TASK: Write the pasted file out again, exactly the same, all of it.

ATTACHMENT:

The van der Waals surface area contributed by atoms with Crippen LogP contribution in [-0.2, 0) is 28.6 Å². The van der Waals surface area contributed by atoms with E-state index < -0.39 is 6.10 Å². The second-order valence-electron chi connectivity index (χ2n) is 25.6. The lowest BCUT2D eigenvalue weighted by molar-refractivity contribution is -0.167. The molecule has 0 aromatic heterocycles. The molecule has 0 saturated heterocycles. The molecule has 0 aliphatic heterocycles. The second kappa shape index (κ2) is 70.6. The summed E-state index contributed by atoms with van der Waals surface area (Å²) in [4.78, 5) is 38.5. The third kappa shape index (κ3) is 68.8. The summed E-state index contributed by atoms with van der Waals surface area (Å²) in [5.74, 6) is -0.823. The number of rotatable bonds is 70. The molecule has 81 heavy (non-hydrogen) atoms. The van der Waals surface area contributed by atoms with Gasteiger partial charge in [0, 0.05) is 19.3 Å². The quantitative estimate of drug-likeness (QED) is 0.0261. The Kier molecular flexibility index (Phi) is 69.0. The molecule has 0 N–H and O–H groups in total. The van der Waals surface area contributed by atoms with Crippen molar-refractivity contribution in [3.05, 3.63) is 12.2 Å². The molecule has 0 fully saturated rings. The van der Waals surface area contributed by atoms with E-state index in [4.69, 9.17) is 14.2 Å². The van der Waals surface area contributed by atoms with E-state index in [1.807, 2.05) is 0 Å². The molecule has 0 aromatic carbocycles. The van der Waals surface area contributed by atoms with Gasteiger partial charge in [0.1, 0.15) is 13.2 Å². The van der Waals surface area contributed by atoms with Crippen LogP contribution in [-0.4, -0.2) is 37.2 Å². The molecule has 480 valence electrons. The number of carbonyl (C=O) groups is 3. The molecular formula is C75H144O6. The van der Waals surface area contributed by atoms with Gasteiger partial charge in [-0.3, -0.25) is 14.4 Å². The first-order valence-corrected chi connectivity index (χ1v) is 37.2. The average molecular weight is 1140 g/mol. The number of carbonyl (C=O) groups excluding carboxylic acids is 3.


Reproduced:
The van der Waals surface area contributed by atoms with Crippen LogP contribution in [-0.2, 0) is 28.6 Å². The van der Waals surface area contributed by atoms with E-state index < -0.39 is 6.10 Å². The second-order valence-electron chi connectivity index (χ2n) is 25.6. The lowest BCUT2D eigenvalue weighted by molar-refractivity contribution is -0.167. The molecule has 0 aromatic heterocycles. The molecule has 0 saturated heterocycles. The molecule has 0 aliphatic heterocycles. The second kappa shape index (κ2) is 70.6. The summed E-state index contributed by atoms with van der Waals surface area (Å²) in [4.78, 5) is 38.5. The third kappa shape index (κ3) is 68.8. The summed E-state index contributed by atoms with van der Waals surface area (Å²) in [5.74, 6) is -0.823. The number of rotatable bonds is 70. The molecule has 81 heavy (non-hydrogen) atoms. The van der Waals surface area contributed by atoms with Gasteiger partial charge in [0, 0.05) is 19.3 Å². The quantitative estimate of drug-likeness (QED) is 0.0261. The Kier molecular flexibility index (Phi) is 69.0. The molecule has 0 N–H and O–H groups in total. The van der Waals surface area contributed by atoms with Crippen molar-refractivity contribution in [3.05, 3.63) is 12.2 Å². The molecule has 0 fully saturated rings. The van der Waals surface area contributed by atoms with E-state index in [4.69, 9.17) is 14.2 Å². The van der Waals surface area contributed by atoms with E-state index in [1.807, 2.05) is 0 Å². The molecule has 0 aromatic carbocycles. The van der Waals surface area contributed by atoms with Gasteiger partial charge in [0.1, 0.15) is 13.2 Å². The van der Waals surface area contributed by atoms with Crippen LogP contribution in [-0.4, -0.2) is 37.2 Å². The molecule has 480 valence electrons. The number of carbonyl (C=O) groups is 3. The molecular formula is C75H144O6. The van der Waals surface area contributed by atoms with Gasteiger partial charge in [-0.3, -0.25) is 14.4 Å². The first-order valence-corrected chi connectivity index (χ1v) is 37.2. The average molecular weight is 1140 g/mol. The number of carbonyl (C=O) groups excluding carboxylic acids is 3.